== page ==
You also may need cardiac catheterization if your doctor suspects you have a heart defect or if you’re about to have heart surgery. The procedure shows the overall shape of your heart and the four large spaces (heart chambers) inside it. This inside view of the heart will show certain heart defects and help your doctor plan your heart surgery.
- Recently recovered from a heart attack, but are having chest pain
- Had a heart attack that caused major damage to your heart
- Had an EKG (electrocardiogram), stress test, or other test with results that suggested heart disease
Sometimes your doctor may do a cardiac catheterization to see how well the valves at the openings and exits of the heart chambers are working. Valves control the flow of blood in the heart.
To evaluate the valves, your doctor will measure blood flow and oxygen levels in different parts of your heart. Cardiac catheterization also can check how well an artificial heart valve is working or how well your heart is pumping blood.
If your doctor thinks you have a heart infection or tumor, he or she may take samples of your heart muscle through the catheter. With the help of cardiac catheterization, doctors can even do minor heart surgery, such as repair certain heart defects.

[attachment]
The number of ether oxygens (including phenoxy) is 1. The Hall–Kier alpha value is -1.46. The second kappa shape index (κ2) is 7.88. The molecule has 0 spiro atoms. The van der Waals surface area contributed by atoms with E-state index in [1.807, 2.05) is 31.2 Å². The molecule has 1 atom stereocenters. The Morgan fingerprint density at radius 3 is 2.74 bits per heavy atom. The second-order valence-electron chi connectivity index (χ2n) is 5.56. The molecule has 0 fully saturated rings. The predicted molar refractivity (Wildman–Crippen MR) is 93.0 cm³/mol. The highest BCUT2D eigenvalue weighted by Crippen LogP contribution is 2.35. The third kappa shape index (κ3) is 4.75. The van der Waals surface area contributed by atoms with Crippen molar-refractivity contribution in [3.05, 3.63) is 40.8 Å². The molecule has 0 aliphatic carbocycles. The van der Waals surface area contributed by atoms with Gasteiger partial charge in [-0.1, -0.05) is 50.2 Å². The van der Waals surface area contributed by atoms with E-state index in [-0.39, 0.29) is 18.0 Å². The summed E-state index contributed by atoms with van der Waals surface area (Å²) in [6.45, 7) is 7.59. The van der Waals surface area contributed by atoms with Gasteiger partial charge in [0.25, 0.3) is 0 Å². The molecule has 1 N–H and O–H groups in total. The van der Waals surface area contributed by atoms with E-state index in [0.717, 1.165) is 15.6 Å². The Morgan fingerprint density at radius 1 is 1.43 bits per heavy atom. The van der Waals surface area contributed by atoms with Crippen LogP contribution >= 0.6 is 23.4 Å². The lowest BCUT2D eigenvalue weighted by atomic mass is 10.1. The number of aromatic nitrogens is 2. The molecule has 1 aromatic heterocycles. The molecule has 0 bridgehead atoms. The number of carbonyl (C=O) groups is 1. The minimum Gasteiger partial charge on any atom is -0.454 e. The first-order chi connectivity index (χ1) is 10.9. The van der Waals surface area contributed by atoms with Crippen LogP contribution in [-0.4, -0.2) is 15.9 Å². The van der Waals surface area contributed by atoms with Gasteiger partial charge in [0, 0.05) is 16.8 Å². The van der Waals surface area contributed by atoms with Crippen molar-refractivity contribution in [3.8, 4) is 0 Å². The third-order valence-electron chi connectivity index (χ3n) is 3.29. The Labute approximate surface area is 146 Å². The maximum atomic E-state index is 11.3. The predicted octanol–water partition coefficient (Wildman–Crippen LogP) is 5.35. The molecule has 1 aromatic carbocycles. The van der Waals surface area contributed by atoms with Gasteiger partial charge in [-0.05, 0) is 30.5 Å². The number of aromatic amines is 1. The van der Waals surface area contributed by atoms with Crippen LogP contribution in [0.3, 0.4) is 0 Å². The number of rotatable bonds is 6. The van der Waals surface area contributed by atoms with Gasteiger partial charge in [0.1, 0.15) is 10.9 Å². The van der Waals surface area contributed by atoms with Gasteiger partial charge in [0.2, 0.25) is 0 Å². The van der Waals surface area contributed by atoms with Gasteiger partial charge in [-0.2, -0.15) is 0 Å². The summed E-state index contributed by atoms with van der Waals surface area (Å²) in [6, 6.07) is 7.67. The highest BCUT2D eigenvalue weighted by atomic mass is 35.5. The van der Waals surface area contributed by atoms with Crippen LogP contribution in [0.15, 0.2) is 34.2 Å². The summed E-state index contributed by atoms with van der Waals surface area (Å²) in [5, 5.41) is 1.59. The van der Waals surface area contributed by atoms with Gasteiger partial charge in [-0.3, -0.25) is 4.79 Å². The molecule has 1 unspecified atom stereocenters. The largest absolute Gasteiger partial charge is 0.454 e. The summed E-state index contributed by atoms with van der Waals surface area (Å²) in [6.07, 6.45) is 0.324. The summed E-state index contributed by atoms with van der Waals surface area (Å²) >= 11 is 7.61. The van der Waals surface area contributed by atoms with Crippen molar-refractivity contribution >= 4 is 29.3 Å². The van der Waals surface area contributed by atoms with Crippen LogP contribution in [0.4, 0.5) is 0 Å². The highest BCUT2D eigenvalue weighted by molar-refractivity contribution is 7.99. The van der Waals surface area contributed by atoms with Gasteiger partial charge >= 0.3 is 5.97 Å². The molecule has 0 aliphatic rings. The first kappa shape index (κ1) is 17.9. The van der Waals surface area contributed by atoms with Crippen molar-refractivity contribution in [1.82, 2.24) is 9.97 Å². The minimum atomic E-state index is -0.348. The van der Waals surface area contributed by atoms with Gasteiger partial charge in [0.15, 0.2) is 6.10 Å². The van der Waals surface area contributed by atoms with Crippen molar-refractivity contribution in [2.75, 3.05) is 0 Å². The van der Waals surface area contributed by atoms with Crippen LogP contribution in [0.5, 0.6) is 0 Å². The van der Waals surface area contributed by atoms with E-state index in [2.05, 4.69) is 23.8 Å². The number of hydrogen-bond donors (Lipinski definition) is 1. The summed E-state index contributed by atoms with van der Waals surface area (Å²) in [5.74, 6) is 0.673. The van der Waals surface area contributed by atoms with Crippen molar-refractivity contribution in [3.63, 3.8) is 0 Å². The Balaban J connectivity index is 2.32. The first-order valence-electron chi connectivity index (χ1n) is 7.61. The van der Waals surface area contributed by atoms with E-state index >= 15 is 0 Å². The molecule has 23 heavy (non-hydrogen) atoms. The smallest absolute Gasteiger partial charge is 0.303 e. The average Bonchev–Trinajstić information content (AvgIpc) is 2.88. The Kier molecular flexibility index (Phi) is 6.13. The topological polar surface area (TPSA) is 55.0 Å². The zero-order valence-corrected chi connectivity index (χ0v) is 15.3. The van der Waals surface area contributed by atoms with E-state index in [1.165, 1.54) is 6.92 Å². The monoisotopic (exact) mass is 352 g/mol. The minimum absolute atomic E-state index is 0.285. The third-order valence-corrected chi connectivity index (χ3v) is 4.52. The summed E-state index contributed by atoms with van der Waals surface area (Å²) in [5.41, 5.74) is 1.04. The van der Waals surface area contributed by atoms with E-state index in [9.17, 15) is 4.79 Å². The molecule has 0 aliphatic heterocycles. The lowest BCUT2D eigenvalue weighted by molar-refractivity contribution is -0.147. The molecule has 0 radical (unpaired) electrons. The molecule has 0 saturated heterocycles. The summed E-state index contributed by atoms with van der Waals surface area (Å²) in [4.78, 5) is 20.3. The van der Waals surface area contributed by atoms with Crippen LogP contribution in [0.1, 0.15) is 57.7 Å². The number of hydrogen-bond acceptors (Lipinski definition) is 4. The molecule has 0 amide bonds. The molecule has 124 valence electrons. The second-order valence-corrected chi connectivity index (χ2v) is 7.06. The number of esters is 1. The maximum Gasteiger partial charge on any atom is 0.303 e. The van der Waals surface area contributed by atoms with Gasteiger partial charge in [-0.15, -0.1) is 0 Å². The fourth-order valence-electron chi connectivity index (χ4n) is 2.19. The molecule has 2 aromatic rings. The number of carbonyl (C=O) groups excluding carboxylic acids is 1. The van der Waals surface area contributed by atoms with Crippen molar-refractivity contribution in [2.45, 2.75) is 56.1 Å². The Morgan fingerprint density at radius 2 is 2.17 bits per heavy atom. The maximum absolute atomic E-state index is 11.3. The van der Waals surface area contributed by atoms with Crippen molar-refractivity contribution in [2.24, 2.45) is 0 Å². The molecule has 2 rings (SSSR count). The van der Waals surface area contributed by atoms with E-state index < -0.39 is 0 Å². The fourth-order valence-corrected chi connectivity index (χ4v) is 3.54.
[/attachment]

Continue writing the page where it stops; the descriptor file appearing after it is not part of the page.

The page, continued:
Back to Top
What To Expect Before Cardiac Catheterization
Before having a cardiac catheterization, discuss with your doctor:
It may not be safe to drive right after having cardiac catheterization. If your doctor says you can go home the same day as the procedure, you should arrange for a ride home from the hospital.
- How to prepare for the procedure
- Any medicines you’re taking, and whether you should stop taking them before the procedure
- Whether you have diabetes, kidney disease, or other conditions that may require taking extra steps during or after the procedure to avoid complications
What To Expect During Cardiac Catheterization
During a cardiac catheterization, you’re kept on your back and awake. That way you can follow your doctor’s instructions during the procedure. You’re given medicine to help you relax, which may make you sleepy.
Your doctor will numb the area on the arm, groin (upper thigh), or neck where the small plastic tube (catheter) will enter your blood vessel. A needle is used to make a small hole in the blood vessel. Through this hole your doctor will put a tapered tube called a sheath.
Next, your doctor will put a thin, flexible wire through the sheath and into your blood vessel. This guide wire is then threaded through your blood vessel to your heart. The wire helps your doctor position the catheter correctly. Your doctor then puts a catheter through the sheath and slides it over the guide wire and into the coronary arteries.
Special x-ray movies are taken of the guide wire and the catheter as they’re moved into the heart. The movies help your doctor see where to position the tip of the catheter. When the catheter reaches the right spot, your doctor then uses it to conduct tests or treatments. For example, your doctor may perform angioplasty and stenting.
During the procedure, your doctor may put a special dye in the catheter. This dye will flow through your bloodstream to your heart. Once the dye reaches your heart, it will make the inside of your heart’s arteries show up on an x ray called an angiogram. The test is called coronary angiography.